Unfortunately, many local journalists who do not have the agency and are writing in more conflicted regions like Kashmir and Chhattisgarh are haggard and encounter a constant looming danger. The journalists in these areas have faced constant death threats, intimidation and experienced censorship of the most brutal forms. In an article on the English web-portal Wire, ‘Being a Journalist in Kashmir is fraught with risk and danger’ the writer and journalist cites the constant intimidation and hostility journalists of the valley espy. In the article he presents various incidences and anecdotes of the roughing up of journalists by the state and military forces.
Struck down like dominos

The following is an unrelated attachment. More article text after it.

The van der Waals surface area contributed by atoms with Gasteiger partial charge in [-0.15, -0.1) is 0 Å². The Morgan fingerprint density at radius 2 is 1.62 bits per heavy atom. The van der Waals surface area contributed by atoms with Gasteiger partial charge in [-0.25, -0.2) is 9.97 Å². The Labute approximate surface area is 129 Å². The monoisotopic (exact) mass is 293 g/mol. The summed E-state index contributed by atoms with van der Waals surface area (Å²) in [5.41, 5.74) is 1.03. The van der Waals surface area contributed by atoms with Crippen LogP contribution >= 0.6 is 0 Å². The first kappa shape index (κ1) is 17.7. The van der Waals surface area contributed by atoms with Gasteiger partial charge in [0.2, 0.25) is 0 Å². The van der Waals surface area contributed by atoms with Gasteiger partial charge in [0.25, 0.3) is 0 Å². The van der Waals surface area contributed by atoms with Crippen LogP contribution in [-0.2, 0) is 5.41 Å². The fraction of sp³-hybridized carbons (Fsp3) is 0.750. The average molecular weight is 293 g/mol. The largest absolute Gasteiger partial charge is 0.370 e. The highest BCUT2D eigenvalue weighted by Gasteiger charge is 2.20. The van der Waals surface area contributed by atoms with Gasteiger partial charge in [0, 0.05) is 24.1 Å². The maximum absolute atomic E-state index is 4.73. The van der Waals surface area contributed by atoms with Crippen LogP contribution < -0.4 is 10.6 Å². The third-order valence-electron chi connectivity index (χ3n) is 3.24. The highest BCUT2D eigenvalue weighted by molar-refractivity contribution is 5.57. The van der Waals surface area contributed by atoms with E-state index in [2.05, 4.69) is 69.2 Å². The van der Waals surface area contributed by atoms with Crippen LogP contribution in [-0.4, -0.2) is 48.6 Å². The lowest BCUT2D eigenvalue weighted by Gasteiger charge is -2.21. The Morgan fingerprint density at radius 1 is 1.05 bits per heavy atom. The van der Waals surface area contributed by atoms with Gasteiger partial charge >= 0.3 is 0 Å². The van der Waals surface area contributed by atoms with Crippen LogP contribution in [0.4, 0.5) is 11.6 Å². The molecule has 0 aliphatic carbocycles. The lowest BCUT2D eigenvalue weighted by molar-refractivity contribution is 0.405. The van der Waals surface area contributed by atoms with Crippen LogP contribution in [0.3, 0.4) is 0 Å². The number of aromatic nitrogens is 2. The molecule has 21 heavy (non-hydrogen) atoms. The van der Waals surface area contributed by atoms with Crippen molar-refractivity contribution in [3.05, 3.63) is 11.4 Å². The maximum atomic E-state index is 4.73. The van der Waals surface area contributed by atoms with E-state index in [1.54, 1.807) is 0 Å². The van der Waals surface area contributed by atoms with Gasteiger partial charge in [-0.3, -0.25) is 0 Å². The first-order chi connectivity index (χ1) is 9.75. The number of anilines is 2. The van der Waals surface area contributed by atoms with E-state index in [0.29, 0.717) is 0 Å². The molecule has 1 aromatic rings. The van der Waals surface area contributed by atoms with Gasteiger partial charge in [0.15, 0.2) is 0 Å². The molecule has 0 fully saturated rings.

An early morning in the month of August 2013, founder and conveyor of Andhshraddha Nirmolan Samiti was slumped to the ground after two unidentified assailants shot Narendra Dhabolkar point blank while he was on one of his early morning walks. Dhabolkar indefatigably resisted the fundamentalist ideologues of the Sangh and was lauded for his work to uproot superstitious practices and rituals that engulfed the rationality of a thinking mind. A year and a half later, well known communist leader and rationalist, Com. Govind Pansare was also shot dead in a similar fashion by unknown assailants near his residence in Kolhapur. Pansare has been an influential public figure who was also a writer of a bestselling Marathi novel, ‘Shivaji Kon Hota’ (Who was Shivaji?). His interpretation of the glorified ruler Shivaji, in his book had antagonized the conservatives in Maharashtra. The left-leaning stance of the political leader and his staunch critique of the fundamentalist right wing facets of the RSS, had brought him rigid opposition from the Hindutva forces especially the ‘Sanathan Sanstha’ which was very much in discussion after the killing of Dhabolkar. Pansare received continuous death threats from the militant right wing organization before he was plunged to death with bullets. Soon within a few months, Vice Chancellor of Kannda University, Kalburgi was similarly shot dead after having irked the Hindu fundamentalist forces for his persistent critique of the communal politics.